Donald W. Reynolds National Center For Business Journalism

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How will state, local economies adjust to Pentagon budget

February 25, 2014

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The Department of Defense aims to scrap A-10 to keep F-35 alive in new budget.

The announcement Monday that Defense Secretary Chuck Hagel has laid out a five-year plan to drastically shrink miliitary spending likely has a lot of businesses, workers and consumers alarmed.

While Hagel’s outline is merely, as one news outlet put it, the opening salvo in a budget battle with Congress, the plan to shrink the U.S. Army to pre-WWII levels and make other cuts to bases and weapons programs is a good launchpad for a look at your region’s dependence on military and defense spending.

According to this NBCNews.com article, the biggests “losers” should the Pentagon budget be enacted would be the communities and companies that rely on military bases.  Not only will some (unknown) bases close, but personnel at those that stay open might have reduced spending power following curbed pay raiser, lower subsidies to military commissaries, lower housing allowances and other forms of spending that can ripple through an area’s economy.

And check out this Bloomberg Government report from late 2011, “Impact of Defense Spending: A state-by-state analysis.”  It’s packed with information you can use for this story and as reference for future reporting; each state is represented in map form with major spending areas highlight, lists of top contractors and a variety of factoids that will help you illustrate your area’s reliance on Pentagon spending.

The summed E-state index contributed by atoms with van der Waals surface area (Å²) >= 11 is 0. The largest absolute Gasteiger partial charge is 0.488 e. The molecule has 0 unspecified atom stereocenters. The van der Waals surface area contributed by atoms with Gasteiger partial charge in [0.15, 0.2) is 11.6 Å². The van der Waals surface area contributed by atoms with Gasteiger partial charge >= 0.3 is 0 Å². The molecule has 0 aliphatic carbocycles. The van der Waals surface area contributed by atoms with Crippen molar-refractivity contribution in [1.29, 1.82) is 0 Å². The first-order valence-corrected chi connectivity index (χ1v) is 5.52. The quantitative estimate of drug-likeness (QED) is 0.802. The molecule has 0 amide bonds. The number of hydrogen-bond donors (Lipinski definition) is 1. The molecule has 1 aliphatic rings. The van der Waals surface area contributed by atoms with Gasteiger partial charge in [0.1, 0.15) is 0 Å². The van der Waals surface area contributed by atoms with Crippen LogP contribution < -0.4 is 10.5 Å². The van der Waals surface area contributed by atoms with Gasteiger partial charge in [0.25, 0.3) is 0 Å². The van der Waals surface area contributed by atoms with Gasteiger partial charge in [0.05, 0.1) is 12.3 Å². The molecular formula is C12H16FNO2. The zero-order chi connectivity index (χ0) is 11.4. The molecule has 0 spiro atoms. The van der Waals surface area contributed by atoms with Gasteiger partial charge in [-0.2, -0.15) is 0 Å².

If your area is one that already has lost a military base or a big defense contract, now might be time to re-asssess the aftereffects.  And it’s not necessarily all bad news; this abstract of a RAND Corp. report, “Military base closures: The impact on California communities,” took a look at the closure of three bases in that state and concluded that effects, while hard to predict, are not necessarily dire.  On the other hand, the economy has changed quite a bit in the 20 years since those bases were shuttered; in the present climate of few manufacturing jobs, already-high unemployment and other challenges, how might outcomes be different?  Check with urban planners, economists, real estate experts.  This Friends Committee on National Legislation report, “Life after Pentagon Dependence,” raises some interesting issues too, and might help you prep questions for interviews in your region.  And here are some Pew reports, generated during the sequester, about DOD spending as percentage of state GDP and other metrics.

It’s interesting considering that we usually hear how poorly military families fare — here’s a just-out report that says food stamp use by military households is at peak levels — to read that overall military compensation compares favorably with civilian pay and benefits.  See this article at Military.com, which is based on a routine Department of Defense compensation report; it says “As private sector salaries flattened over the last decade, military pay climbed steadily, enough so that by 2009 pay and allowances for enlisted members exceeded the pay of 90 percent of private sector workers of similar age and education level.”   That tells me that a region facing base closures or other cuts stands to lose some good-paying jobs and the spending power that goes with them; here’s a link to the DOD reports.

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